Echoes of the Ellis trial: flawed evidence still apparent in court

A form of evidence used in the trial of childcare worker Peter Ellis was discredited by the Supreme Court, yet similarly flawed reasoning is running amok in the Family Court today, according to a new paper.

Faculty of Law Associate Professor Carrie Leonetti.
Faculty of Law Associate Professor Carrie Leonetti.

Unreliable pseudo-scientific evidence used today in Family Court cases is similar to flawed evidence that featured in the wrongful conviction of Peter Ellis, according to University of Auckland legal scholar Carrie Leonetti.

During Ellis’ appeal, the Supreme Court criticised and discredited the use of ‘child sexual abuse accommodation syndrome,’ which was presented by a psychiatrist during the childcare worker’s 1993 trial, and quashed his convictions.

Meanwhile, in the Family Court today, a similar method of characterising a child’s behaviours - ‘parental alienation syndrome,’ is used. Parallels between the use of child sexual abuse accommodation syndrome in sexual abuse prosecutions in the 1990s and the use of parental alienation syndrome in present day Family Court cases are striking, Associate Professor Leonetti says.

"The psychologists who offer this kind of evidence in the Family Court exhibit the same ethically problematic characteristics as the child sexual abuse accommodation syndrome experts criticised by the Supreme Court in the Ellis appeal,” she says.

“Their evidence constitutes advocacy rather than a balanced approach to causation. It fails to acknowledge other possible explanations for a child's rejection of a parent and is directed at supporting a preconceived outcome: shared care as the only appropriate option."

Like the behavioural symptoms of the syndrome in the Ellis case, the symptoms of parental alienation syndrome are vague, subjective, and can be found in all children, Leonetti says.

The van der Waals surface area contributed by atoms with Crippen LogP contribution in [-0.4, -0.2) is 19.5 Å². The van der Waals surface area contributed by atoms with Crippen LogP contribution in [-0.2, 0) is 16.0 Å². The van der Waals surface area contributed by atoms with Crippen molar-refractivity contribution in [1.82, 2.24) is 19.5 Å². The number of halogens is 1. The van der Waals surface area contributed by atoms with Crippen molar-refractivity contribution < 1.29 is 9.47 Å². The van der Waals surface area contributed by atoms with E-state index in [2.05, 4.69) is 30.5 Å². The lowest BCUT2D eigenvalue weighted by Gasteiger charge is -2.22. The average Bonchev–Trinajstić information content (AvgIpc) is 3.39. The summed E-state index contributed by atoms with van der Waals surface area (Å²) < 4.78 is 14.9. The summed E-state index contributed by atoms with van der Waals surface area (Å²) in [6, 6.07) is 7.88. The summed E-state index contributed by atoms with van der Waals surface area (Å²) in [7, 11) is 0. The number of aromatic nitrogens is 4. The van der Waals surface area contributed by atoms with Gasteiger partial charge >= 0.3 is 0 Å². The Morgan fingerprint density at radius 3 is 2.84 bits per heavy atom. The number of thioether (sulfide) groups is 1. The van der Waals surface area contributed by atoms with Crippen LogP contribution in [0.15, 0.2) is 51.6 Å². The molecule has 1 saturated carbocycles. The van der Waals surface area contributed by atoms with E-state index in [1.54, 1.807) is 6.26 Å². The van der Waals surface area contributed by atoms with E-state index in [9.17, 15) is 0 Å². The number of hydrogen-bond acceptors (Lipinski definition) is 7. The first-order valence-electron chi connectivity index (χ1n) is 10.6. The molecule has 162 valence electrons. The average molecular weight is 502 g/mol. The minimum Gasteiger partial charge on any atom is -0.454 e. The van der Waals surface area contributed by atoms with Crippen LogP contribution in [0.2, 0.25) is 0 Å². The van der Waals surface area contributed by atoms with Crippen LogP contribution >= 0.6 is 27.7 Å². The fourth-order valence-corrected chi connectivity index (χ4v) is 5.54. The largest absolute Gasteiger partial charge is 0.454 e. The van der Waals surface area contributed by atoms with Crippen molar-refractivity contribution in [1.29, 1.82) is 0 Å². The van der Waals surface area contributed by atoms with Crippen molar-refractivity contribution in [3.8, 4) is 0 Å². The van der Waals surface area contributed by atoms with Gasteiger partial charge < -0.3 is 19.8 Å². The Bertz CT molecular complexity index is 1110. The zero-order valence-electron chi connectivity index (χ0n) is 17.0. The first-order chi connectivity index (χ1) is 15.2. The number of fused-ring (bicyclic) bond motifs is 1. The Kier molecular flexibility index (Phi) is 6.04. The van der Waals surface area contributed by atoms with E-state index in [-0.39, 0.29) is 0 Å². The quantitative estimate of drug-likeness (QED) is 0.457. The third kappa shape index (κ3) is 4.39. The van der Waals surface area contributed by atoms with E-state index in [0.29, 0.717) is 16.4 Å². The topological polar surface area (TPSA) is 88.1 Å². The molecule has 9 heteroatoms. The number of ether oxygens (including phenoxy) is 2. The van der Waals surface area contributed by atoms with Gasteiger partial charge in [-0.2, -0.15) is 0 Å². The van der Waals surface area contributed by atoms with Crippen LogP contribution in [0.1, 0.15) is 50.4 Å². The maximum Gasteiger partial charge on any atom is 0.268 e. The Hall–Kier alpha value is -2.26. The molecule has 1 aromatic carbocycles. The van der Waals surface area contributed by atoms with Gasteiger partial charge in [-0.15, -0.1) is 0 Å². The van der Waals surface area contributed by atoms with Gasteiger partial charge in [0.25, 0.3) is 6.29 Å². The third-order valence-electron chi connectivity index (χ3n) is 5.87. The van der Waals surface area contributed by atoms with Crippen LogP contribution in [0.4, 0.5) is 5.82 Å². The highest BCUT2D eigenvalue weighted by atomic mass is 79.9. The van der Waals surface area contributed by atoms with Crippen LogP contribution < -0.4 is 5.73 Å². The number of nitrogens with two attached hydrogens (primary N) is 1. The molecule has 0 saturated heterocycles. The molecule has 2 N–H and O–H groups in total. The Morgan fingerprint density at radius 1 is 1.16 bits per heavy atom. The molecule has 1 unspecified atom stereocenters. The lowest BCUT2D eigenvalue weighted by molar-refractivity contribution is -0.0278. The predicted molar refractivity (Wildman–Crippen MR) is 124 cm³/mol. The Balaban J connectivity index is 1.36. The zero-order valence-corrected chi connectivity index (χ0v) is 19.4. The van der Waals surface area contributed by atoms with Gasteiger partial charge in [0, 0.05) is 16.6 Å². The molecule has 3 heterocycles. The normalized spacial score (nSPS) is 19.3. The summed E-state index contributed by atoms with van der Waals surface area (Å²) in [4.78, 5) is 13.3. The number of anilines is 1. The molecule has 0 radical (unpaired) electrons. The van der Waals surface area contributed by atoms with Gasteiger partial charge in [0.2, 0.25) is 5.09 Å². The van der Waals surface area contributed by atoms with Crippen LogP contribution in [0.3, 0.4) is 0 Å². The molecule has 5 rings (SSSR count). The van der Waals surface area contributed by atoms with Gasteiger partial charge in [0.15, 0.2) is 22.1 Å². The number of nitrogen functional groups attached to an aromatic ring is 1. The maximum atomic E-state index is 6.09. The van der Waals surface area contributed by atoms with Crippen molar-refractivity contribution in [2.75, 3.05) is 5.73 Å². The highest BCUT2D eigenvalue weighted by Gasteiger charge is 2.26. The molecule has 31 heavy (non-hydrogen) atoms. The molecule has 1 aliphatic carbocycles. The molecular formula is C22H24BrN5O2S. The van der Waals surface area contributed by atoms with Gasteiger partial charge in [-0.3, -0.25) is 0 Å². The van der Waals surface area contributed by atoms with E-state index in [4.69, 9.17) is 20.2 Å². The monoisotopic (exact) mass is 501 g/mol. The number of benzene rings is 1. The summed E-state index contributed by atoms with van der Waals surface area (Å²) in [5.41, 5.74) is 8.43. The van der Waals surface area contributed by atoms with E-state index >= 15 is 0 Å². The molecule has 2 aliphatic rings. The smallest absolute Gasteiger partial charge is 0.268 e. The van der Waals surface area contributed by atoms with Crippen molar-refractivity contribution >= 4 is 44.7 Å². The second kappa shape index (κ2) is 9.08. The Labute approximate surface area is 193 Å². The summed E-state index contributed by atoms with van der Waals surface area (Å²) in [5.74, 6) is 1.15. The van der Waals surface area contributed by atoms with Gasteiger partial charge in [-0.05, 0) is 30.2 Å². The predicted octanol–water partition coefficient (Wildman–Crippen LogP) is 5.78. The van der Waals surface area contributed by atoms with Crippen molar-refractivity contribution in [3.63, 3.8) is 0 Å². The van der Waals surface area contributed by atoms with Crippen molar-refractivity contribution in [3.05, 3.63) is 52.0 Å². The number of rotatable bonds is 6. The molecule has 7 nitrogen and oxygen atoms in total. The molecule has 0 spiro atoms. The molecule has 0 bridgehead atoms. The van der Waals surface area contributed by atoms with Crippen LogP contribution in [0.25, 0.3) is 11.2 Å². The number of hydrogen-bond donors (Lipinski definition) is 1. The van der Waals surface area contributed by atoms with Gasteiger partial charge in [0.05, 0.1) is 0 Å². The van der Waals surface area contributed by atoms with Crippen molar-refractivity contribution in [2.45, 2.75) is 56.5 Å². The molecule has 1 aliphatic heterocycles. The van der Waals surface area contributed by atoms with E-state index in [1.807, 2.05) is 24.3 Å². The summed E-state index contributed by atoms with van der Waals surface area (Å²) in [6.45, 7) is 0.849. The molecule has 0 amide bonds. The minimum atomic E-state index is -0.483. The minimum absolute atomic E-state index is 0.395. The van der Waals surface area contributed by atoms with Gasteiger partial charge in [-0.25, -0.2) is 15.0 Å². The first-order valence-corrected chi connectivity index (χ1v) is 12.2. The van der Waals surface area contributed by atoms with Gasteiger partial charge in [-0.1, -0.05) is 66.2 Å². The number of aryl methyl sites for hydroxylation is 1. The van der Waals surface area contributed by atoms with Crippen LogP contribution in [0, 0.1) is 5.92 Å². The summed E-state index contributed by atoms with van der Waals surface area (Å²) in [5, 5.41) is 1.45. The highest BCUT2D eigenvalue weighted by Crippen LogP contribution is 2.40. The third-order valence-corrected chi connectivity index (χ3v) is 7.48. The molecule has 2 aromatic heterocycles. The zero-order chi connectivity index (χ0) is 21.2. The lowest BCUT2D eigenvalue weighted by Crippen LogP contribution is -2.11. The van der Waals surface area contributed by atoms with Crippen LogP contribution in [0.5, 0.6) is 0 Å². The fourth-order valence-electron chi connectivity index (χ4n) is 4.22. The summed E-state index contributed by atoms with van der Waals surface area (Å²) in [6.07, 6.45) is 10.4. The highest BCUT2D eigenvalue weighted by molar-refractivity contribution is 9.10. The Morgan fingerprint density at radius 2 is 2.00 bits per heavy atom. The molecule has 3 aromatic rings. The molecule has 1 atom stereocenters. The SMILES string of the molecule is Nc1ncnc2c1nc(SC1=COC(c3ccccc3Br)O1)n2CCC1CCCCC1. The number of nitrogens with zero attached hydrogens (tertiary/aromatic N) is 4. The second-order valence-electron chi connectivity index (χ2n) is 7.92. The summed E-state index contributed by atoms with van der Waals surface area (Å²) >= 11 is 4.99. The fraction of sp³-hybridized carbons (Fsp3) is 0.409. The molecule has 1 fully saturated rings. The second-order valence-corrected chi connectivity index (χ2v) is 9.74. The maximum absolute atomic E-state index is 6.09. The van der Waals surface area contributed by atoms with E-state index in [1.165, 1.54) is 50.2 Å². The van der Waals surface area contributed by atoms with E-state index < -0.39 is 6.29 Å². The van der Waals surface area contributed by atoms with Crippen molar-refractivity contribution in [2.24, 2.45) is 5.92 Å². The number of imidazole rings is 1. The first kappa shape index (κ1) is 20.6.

Resisting or refusing contact with a parent, eavesdropping on parents, fluctuating between friendly and hostile behaviour, and giving 'vague reasons' for rejecting a parent are among the behaviours included.

"The purpose of my article is to bring attention to one type of unreliable pseudo-scientific evidence - evidence that attempts to infer from the similarity of one child's behaviour to a purported profile or pattern that is used to determine the existence of abuse.”

Both the syndrome evidence used in the Ellis case, which contributed to his wrongful conviction, and parental alienation reasoning used in the Family Court today arose out of the same era and have similar origins. Leonetti says both were developed by clinicians and based on theory and anecdotal experience rather than academic research.

"Neither theory was validated scientifically, let alone for reliable forensic use. Both nonetheless ended up infiltrating the justice system."

Although senior courts have worked to eliminate the unreliable application of syndrome reasoning in criminal cases, Leonetti says it’s disappointing that they have permitted “the same flawed reasoning and unfair psychological profiling” to flourish in the Family Court.

Carrie Leonetti (2023): Opposite sides of the same coin: syndrome evidence, child abuse and the wrongful conviction of Peter Hugh McGregor Ellis, Psychiatry, Psychology and Law. 

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